Inhabitants of the Empty

29 Years After the Earthquake in Armenia

Armenia – the smallest mountainous country in the South Caucasus. After the collapse of the Soviet Union and subsequent independence of the country in 1991, it was a time of important political and social changes for the country and the region. The transition from the Soviet system to independence was not an easy one. The Armenian nation went through a devastating earthquake, followed by five years of war and many more years of socio-economic hardship that still continues today. For most of the population, every day is a struggle for food, and a struggle for life.

On December 7, 1988, a 7.0 Richter-scale earthquake struck northern Armenia. The earthquake killed at least 25,000 people in the region. Thousands more were maimed and hundreds of thousands left homeless. Gyumri, Armenia’s second largest city, bore much of the damage. Large-scale war by the early 1990s, the collapse of the Soviet Union, an energy shortage, and a blockade that left landlocked Armenia with just two open borders contributed to exacerbating the region’s already prevalent issues.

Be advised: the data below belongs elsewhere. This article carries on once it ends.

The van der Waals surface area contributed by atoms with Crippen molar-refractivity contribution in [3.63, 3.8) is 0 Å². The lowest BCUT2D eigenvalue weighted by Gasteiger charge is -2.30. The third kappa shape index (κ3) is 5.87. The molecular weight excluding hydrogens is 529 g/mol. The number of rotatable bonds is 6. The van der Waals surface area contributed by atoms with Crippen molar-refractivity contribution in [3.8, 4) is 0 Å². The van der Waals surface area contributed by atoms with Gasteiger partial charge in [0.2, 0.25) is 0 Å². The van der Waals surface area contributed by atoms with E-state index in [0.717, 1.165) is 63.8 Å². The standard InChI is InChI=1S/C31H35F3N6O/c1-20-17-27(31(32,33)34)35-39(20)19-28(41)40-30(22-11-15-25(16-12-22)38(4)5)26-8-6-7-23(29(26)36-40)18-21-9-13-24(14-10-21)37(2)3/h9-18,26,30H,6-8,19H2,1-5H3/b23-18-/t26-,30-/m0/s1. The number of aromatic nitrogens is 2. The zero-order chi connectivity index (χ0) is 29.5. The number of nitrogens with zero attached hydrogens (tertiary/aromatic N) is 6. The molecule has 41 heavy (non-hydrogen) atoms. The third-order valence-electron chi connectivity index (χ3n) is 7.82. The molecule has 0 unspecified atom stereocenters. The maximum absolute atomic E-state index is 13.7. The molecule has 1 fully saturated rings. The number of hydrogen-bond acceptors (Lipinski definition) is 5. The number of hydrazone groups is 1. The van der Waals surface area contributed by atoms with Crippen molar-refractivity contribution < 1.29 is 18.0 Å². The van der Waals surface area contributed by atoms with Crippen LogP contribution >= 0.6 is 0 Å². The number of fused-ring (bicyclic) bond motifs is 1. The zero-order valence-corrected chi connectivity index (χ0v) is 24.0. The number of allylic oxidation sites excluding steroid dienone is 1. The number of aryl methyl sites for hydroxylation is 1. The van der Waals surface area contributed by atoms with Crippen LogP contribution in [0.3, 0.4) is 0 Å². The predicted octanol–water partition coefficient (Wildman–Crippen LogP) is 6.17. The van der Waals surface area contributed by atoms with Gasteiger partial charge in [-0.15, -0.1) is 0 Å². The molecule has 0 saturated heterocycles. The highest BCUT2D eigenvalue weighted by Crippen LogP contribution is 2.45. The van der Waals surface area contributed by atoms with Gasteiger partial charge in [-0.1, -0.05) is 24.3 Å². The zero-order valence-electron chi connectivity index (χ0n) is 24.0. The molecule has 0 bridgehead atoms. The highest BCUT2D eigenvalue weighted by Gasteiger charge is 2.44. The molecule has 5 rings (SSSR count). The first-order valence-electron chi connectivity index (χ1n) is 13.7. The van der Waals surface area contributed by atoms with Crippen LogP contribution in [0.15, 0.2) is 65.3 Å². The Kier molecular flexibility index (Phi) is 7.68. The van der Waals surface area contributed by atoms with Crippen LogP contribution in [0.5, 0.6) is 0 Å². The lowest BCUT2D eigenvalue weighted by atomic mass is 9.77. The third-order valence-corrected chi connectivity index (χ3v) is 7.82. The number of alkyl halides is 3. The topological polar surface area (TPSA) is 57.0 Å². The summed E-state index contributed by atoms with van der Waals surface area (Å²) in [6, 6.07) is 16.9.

A quarter of a century later, Gyumri has the country’s highest poverty rate at 47.7%. The city has lost nearly half of its population since 1988, due in part to migration of the labor force. A few thousand families are still living in makeshift shelters, waiting for help. Many of them are not eligible for new housing since they are not considered direct victims of the earthquake. Twenty nine years later, they are still waiting for urgently needed improvements to their dwellings.

Here in Gyumri, where hope and despair go hand in hand, time is generally measured as “before” and “after” the earthquake.

During the Soviet era, these huge twin dormitory buildings on the outskirts of Gyumri accommodated around 120 families. Today, there are just four families living here, struggling with their own devils and ghosts and slowly going mad. After all these years, they remain imprisoned in these buildings among decaying walls and corridors, chaos surrounding them, which like a grasping monster destroys their conscious.

© Yulia Grigoryants. All Rights Reserved.